The new non-musical remake of Dr. Dolittle, with the title shortened to simply Dolittle, is a delightful ninety-five minutes of inspired silliness that revolves around the titular character, his menagerie of animal friends and a young boy who becomes his apprentice.
What you need to know: Despite the tragedy of the opening (certainly no worse than Bambi, or Up), Dolittle soon sets out on a Grand Quest for a special plant that save the life of the Queen.
The death of his wife has made Dr. Dolittle (Robert Downey Jr.) has turned veterinarian Dolittle into a curmudgeonly recluse – at least insofar as people are concerned. (He lives on a grand estate granted to him by the Queen in recognition for his services).
He is forced to reassess himself when an emissary from the Queen requires his assistance (apparently he’s also a people doctor of some skill) – simultaneously becoming an extremely unwilling mentor to Stubbins (Harry Collett, Dunkirk, Galavant), a young lad who has brought him an injured squirrel to save (the product of an attempt to not shoot a bird while hunting with his father).
Stubbins and the young lady, Lady Rose (Carmel Ladiado, FX’s A Christmas Carol), hit it off and between them get the squirrel healed and Dolittle off to see the Queen.
Dolittle soon deduces that the Queen has been poisoned and requires the juice of a legendary plant to save her – but the only map to the unknown island where it grows, was apparently lost in the sinking of the lost ship his wife was on.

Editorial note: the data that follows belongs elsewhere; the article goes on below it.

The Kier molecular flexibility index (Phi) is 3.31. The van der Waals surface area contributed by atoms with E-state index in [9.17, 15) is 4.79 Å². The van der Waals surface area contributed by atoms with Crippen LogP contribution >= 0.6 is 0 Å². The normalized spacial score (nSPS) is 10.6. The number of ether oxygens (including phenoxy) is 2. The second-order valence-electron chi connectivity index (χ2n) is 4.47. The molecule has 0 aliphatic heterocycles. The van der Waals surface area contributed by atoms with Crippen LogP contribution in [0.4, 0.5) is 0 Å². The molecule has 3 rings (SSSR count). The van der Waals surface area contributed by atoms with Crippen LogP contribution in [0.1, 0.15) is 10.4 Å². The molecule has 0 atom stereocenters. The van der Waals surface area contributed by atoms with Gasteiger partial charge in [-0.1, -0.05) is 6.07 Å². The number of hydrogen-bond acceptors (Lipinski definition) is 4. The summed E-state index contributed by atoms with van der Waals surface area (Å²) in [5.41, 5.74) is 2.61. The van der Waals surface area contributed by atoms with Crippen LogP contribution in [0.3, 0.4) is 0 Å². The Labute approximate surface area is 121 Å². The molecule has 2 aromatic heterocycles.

The clearly villainous (they all but twirl their mustaches) Lord Badgely (Jim Broadbent, Game of Thrones, The Legend of Tarzan) and Dr. Blair Müdfly (Michael Sheen, Good Omens, Prodigal Son) are only the beginning of the forces that stand in Dolittle’s way.
Aided by his animal friends – including parrot Poly (voiced by Emma Thompson), polar Bear Yoshi (John Cena, Bumblebee, Blockers), cynical emu Plimpton (Kumail Nanjiani, The Big Sick, Silicon Valley) and more – Dolittle and Stubbins set out.
Along the way there will be many obstacles of the fantastic (and not so fantastic) variety – the best of which are Dolittle’s father-in-law (Antonio Banderas, Pain & Glory) and his tiger, Barry (Ralph Fiennes, The Grand Budapest Hotel, Spectre).
Dolittle is fast-paced and packed with gags both vocal and visual (sometimes simultaneously). It doesn’t pretend to be anything but a simple, gleefully goofy entertainment at kids (of all ages) who need a bit of inspired silliness after the wear and tear of overindulging during the holidays.
Director/co-writer Stephen Gaghan keeps things moving briskly enough that it doesn’t really matter if the only character who really has an arc is Dolittle (because he’s the character so obviously in need of one).
The CGI effects are very good both in terms of landscapes and animals (I doubt if anyone can tell whether any of Dolittle’s animal pals are real, CGI, or both).
The end result is pure fun.
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